The stories the kids came up with were predictably wild, but the adults attending the three longer sessions the next day weren’t exactly holding themselves back, either, once they’d got into the spirit of the thing. Every time with every story, there’d be a clear pivoting point where everyone suddenly grokked the possibilities, grasped the idea and its implications… and that’s when the stories started getting weird. From my own vantage point, it felt like that point was close to the boundary between the purely physical and the spiritual; while I don’t want to lay any claim to anthropological insight, here, it seem that – much as in the other Latin countries I’ve visited – the division between the earthly and the spiritual is more permeable in Colombian culture, which is still fairly conservative and religious in character, and it was in that disputed territory that speculative thinking really came alive for our audience. Which isn’t to say that there was much handwringing about “playing god”; indeed, it was only raised twice, and without much drama, though one must assume that the audience for a futures event would be somewhat self-selecting in that direction.
But, by way of validating what any fiction writing tutor worth their salt will tell you, it was the human dramas foregrounded against the technological innovations that engaged people with the ideas – and while the stories were far wilder and more playful than one would expect from, say, an established English-language science fiction zine, the central issues and dilemmas of these imminent innovations came quickly to the fore. I got a real kick out of watching people take their turns at the mic, watching their faces as they really got into what they were saying; even though the concrete results of a futures event like this are incredibly hard to measure or quantify, it was plain to see that, when “given permission” to extrapolate and imagine, ordinary people are just as capable as futurists and technologists – if not more so, in some ways – of engaging with complex technologies and understanding how they might change the world they live in, for the better and for the worse.
Full kudos for this ambitious and ground-breaking experiment should go to Vivi and Hernan, the dynamic duo who have somehow assembled and run Fractal events for the past five years while holding down other jobs. There’s no top-table TED schmoozing or delegation of responsibility to paid flunkies, either; both of them seemed, at times, to be surgically attached to their phones and laptops, constantly hustling and arranging and fixing, keeping in touch with their extensive network of helpers and contacts, almost all working on a voluntary basis, wrestling with the bureaucracy of local government, making sure contracts were signed and exchanged, permissions secured, meetings organised. At the same time, they were consummate hosts, constantly on hand, showing us the sights, introducing us to local businesspeople and academics, and feeding us what seemed like endless (not to mention excellent) Colombian food. I can’t remember ever being made to feel so valued (which was hell for my Imposter Syndrome), or so very welcome; as weeks of ostensible work go, it was a hectic delight, and the closest thing I’ve had to a proper holiday in quite some time.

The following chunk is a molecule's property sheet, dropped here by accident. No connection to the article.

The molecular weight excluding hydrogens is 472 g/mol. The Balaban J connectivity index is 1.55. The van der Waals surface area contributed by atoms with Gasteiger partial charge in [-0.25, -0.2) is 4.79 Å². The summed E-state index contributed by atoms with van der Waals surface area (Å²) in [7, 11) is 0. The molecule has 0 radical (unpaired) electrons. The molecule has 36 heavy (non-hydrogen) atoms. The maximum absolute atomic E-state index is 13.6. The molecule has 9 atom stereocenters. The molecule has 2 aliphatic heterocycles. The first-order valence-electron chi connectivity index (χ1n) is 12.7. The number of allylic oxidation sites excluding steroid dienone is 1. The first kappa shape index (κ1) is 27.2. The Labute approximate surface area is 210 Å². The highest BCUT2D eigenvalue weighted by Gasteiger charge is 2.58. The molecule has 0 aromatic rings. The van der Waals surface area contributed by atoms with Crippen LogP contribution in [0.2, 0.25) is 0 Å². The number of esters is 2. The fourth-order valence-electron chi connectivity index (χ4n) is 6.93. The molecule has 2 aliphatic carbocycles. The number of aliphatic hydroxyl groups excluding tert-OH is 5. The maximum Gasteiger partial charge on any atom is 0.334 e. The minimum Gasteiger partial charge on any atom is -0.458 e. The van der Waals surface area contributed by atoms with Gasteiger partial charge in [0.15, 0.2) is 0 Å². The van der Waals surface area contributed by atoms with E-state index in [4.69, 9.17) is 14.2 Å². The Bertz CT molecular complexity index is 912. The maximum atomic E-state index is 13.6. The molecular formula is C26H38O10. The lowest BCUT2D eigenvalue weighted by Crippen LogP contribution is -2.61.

So thanks again to Vivi and Hernan, for inviting me to Medellín and making me feel so welcome; I consider myself very much in their debt. And the world futures community would do well to keep an eye on Medellín and Fractal: they’re busily finding ways to take the control and creation of futures narratives out of the hands of “experts” and put them into the hands of ordinary people, and that’s something we should all make an effort to learn from.
It’s been a busy couple of months. I hope regular readers will forgive this recap of the past two months or so, which is as much for my own benefit as anyone else’s; I transcribe it here in what I suspect is the hope that I’ll be able to convince myself it all actually happened.
The corollary of getting my contract extended mid-March was that a lot of theretofore speculative deadlines became concrete things, which made for a whole lot of heads-down keyboard-mashing; this was complicated somewhat by my first encounter with true physical burn-out, which, it turns out, feels a lot like being in the lingering run-down phase of a nasty cold for something close to six weeks. Still, it’s good to know your limits, and to have a precedent for the signs that you’re about to hit them.
Chronology is a suitable framework, so: My last post here followed directly after Weird Shi(f)t Con UK, a gathering of some of the more peripatetic irregulars of the Institute for Atemporal Studies and allied forces which took place in in the endearingly cobwebbed decay of Limehouse Town Hall (whose chilliness may well have contributed toward the aforementioned burn-out); many profound matters were discussed, and the post-it notes were plentiful.
Afterwards we went to Wilton’s Music Hall, which was full of people attending a stage version of The Great Gatsby; not perhaps an ideal aftervenue given the circumstances, but apropos in an atemporal kind of way. (Wilton’s is ace, though; recommended to all and sundry as one of LDN’s most characterful places to hang out, especially on nights when there’s no show on.)
That Sunday I went to see the legendary Damo Suzuki perform with a Sheffield noise/drone/kraut band in the cellar bar beneath a former picture-house. (Stuffed-animal venues are a definite theme of my life these days.)